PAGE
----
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Re: neon blue spirits

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  • Harry
    ... would ... neon ... It s OK to add baking soda or other alkali to a STRIPPED wash, but NEVER put it in the primary ferment and then distill. If you
    Message 1 of 4 , Apr 22, 2007
      --- In new_distillers@yahoogroups.com, "tyler_97355" <kd7enm@...>
      wrote:
      >
      > As far as the blue spirits, I couldn't tell you. It is probably a
      > reaction with the copper. However, you need to add the baking soda
      > after a stripping run.
      >
      > --- In new_distillers@yahoogroups.com, "iangeddie" <iangeddie@>
      wrote:
      > >
      > > Somebody help me understand this i added bakeing soda to my mash
      > > running it through the reflux still the first time thinking it
      would
      > > bind with some of the fusels and not evaporate but the spirit is
      neon
      > > blue and smells strong
      > >
      >


      <quote>
      It's OK to add baking soda or other alkali to a STRIPPED wash, but
      NEVER put it in the primary ferment and then distill. If you do, and
      your still contains ANY copper, you will severely corrode the
      copper, and get blue, ammonia-smelling distillate. Not fun!
      </quote>
      [ Source: http://homedistiller.org/dtw.htm ]



      More info on the correct way to use bicarb at the above link.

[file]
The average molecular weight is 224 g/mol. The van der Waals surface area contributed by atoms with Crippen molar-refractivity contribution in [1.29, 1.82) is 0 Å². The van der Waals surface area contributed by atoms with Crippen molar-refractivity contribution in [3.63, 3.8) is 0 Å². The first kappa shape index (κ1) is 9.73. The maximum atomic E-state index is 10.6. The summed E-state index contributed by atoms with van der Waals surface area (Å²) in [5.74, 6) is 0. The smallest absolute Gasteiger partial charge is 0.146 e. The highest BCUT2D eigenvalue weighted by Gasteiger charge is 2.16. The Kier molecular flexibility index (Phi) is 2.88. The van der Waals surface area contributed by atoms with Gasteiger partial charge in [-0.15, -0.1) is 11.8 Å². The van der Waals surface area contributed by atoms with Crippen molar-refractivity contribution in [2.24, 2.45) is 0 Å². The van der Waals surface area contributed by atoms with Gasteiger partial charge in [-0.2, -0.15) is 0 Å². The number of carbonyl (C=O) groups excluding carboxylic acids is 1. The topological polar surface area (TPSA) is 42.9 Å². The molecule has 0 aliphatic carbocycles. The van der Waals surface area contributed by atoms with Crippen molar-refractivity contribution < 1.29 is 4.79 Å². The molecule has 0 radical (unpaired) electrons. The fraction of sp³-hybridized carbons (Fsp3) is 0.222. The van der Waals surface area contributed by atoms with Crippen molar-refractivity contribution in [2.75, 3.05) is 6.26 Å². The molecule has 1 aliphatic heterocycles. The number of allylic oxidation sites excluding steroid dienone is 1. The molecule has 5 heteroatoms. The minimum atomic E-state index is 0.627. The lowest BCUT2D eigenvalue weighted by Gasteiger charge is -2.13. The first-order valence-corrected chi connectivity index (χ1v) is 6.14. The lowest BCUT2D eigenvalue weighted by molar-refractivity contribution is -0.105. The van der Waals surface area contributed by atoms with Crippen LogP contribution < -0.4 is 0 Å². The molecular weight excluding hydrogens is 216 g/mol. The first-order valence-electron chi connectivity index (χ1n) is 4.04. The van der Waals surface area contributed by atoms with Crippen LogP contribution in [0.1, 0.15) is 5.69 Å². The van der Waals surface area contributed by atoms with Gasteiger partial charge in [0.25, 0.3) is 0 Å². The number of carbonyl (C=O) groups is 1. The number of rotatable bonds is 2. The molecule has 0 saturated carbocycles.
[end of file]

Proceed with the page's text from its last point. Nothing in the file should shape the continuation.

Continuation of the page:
As for fixing the problem: Clean out the still, column & packing, &
      condenser with a steaming run of water with household white vinegar
      added. 4:1 ratio is fine i.e. 4 litres water & 1 litre vinegar
      (amounts aren't critical). Then rinse everything with clean water.
      Backflush is fine or dismantle if you can.

      Re-assemble the still and redistil the blue distillate. Charge the
      still with 2:1 ratio, i.e. 2 volumes water, 1 volume blue
      distillate. Make sure you do heads & tails cuts. Try for neutral
      spirit ( >95% ).


      Slainte!
      regards Harry
    • Trid
      ... Nope...you got one step ahead of yourself. The bicarb binds with the ammonia in your wash to create a harsh base that gives you the nifty blue-ness. To use
      Message 2 of 4 , Apr 22, 2007
        --- In new_distillers@yahoogroups.com, "iangeddie" <iangeddie@...> wrote:
        >
        > Somebody help me understand this i added bakeing soda to my mash
        > running it through the reflux still the first time thinking it would
        > bind with some of the fusels and not evaporate but the spirit is neon
        > blue and smells strong

        Nope...you got one step ahead of yourself.
        The bicarb binds with the ammonia in your wash to create a harsh base
        that gives you the nifty blue-ness.

        To use bicarb to bind with fusels and help neutralize your spirit, you
        add it to your second run...*AFTER* having run a stripping run of your
        wash once. Run one, stripping, is going all out pot-still style (no
        packing or reflux) to get a coarse separation of ethanol and flavors.
        Then, add bicarb to the low wines (the product of your stripping run)
        and run a few days later...this time, if you're using a reflux still,
        carefully modulating your reflux.

        You can fix your neon blue spirit by diluting with purified water and
        add some lemon juice or citric acid until your pH is 6 or below and
        run again.

        Then, chalk this one up as a first-hand learning experience.

        1. Stripping run
        2. Add bicarb
        3. Polishing run
        ...in that order.

        Hope this helps,
        Trid
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